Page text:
Please use this identifier to cite or link to this item: http://hdl.handle.net/1946/25480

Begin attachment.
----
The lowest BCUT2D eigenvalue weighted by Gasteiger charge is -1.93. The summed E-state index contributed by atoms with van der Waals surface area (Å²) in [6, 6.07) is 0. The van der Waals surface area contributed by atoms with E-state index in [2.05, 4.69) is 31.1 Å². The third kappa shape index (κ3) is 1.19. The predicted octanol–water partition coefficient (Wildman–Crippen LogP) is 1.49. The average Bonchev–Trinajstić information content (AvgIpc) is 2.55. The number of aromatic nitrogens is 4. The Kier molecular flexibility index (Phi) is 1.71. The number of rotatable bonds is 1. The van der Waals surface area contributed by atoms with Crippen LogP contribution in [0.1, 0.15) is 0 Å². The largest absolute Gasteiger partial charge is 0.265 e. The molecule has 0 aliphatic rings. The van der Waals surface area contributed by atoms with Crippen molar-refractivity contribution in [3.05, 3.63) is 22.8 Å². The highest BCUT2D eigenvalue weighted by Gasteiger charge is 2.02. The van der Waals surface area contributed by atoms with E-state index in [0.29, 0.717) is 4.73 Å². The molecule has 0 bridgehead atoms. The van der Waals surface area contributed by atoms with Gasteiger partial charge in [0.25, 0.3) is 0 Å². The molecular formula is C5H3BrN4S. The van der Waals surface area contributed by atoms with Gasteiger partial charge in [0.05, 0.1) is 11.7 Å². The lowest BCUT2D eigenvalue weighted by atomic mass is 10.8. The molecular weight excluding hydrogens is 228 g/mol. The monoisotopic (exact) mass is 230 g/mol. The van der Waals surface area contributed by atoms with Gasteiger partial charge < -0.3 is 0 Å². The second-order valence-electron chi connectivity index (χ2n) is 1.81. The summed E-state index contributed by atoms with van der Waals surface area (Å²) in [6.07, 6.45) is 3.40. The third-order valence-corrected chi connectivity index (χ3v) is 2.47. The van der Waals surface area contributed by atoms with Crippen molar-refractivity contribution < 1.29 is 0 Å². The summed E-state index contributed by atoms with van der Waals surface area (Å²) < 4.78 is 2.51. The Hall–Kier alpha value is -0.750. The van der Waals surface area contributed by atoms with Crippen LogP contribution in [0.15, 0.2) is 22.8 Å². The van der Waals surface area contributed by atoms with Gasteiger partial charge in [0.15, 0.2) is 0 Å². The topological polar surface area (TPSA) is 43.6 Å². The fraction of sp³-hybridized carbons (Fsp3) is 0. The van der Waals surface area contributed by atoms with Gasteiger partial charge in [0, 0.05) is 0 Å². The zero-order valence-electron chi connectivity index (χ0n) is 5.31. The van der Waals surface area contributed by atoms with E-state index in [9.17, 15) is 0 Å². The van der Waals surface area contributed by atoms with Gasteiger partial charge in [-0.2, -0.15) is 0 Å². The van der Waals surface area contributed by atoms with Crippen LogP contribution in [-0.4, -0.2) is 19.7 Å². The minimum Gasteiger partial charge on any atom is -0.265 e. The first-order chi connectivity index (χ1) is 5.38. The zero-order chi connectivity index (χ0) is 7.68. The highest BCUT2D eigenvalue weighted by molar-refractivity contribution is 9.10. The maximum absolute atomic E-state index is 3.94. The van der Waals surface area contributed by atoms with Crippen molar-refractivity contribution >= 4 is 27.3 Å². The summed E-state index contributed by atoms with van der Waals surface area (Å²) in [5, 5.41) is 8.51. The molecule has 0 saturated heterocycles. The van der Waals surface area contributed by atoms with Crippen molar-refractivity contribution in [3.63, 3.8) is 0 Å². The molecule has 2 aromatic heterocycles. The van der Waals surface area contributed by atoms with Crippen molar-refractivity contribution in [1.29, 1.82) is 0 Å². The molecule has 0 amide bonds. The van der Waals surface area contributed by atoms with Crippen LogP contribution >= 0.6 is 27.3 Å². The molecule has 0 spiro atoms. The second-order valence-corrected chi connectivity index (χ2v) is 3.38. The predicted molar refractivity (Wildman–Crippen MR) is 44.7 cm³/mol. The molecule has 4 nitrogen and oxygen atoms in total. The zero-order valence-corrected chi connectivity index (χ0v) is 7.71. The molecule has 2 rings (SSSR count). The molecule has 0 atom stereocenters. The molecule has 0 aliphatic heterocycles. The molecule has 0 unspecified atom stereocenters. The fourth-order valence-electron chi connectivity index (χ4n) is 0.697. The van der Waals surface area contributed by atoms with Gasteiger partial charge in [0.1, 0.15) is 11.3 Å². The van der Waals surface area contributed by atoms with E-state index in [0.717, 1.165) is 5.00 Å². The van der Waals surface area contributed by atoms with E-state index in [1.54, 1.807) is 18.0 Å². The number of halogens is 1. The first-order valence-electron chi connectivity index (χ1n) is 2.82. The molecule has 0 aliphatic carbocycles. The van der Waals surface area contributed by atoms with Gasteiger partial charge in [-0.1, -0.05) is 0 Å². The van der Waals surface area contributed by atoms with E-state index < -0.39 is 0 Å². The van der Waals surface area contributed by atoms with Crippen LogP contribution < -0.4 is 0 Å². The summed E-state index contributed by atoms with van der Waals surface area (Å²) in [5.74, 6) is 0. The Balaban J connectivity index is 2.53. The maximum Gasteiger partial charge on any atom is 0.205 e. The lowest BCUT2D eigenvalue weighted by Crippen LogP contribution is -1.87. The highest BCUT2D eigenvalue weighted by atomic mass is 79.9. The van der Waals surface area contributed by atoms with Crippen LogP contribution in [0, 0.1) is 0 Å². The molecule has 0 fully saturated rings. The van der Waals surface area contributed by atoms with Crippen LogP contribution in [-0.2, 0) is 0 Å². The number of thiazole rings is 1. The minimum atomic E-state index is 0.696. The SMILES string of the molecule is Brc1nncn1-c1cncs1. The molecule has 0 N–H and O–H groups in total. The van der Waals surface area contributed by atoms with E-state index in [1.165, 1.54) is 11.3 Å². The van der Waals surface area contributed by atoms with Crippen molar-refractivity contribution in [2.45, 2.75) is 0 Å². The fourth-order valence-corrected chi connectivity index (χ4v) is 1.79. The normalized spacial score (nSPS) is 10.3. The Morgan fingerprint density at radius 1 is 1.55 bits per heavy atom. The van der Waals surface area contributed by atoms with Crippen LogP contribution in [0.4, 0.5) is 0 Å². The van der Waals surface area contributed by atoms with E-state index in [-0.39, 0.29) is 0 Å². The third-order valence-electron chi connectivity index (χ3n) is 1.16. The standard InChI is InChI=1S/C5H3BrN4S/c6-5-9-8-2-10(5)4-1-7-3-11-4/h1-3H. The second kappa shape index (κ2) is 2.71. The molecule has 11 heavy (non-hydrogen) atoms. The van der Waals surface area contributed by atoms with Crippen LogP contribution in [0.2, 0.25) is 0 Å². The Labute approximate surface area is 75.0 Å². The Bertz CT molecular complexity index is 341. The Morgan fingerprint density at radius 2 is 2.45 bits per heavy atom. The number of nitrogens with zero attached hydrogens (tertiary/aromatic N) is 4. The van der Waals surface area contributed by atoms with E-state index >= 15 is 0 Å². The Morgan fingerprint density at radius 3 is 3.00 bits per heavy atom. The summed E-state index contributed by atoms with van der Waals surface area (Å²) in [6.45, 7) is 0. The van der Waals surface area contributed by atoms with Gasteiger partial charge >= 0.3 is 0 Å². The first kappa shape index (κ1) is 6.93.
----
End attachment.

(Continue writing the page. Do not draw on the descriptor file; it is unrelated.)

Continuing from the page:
Small-scale fisheries (SSF) also known as artisanal fisheries, play a critical role in providing socio-economic security in coastal communities. At the same time, their impact on marine ecosystems has become a rapidly emerging priority for progress towards ocean conservation. There is an urgent need to develop sustainable management strategies that overcome the challenges associated with the complex nature of SSF. In coastal Uruguay, geospatial tools have been employed as a mechanism for collecting data to manage the fisheries and enforce spatial regulations. For the purpose of this study, spatial conflicts between and within fisheries sectors provide a context in which the potential applications of geospatial tools can be analyzed. Moreover, interests from both artisanal fishers and the state agency in charge of fisheries management (DINARA) have resulted in a move towards co-management arrangements within fisheries councils (2012), in which fisheries issues are discussed by government and fisher representatives. Through interviews with government and fisher stakeholders (n=17), document analysis, and participant observation in coastal Uruguay, this study investigated the implementation and use of geospatial tools and their role within SSF co-management. Stakeholder perceptions of Automatic Identification System (AIS) and Vessel Monitoring System (VMS) provided valuable insights to improving their application and use. Findings show that the most frequently perceived benefits included navigational safety, fisheries knowledge and conservation, increased control, and reduced conflict. Substantial challenges associated with geospatial tools were also identified, largely related to insufficient control and enforcement, high costs, and fishers’ non-compliance to management regulations. Stakeholders also perceived lack of trust, communication, training, and education as challenges. Although geospatial tools can play a substantial role in providing essential fisheries data and enforcing spatial restrictions, what is even more important in the context of SSF are the mechanisms and approaches through which these spatial laws are implemented and enforced. It is strongly recommended that any future geospatial tools or spatial regulations are implemented through the fisheries councils. These co-management councils provide a space to increase awareness, improve communication, and facilitate both training and education. Positive stakeholders’ perceptions suggested that co-management can serve as a platform from which geospatial tools can be implemented to help achieve successful fisheries management. In turn, specific geospatial tools can function as a mechanism for strengthening co-management arrangements within artisanal fisheries of Uruguay. This study recommends the application of participatory geospatial tools such as PGIS and participatory mapping to help facilitate early engagement of fishers, incorporate their priorities into decision-making processes, and substantiate their role as stewards of resources and marine ecosystems.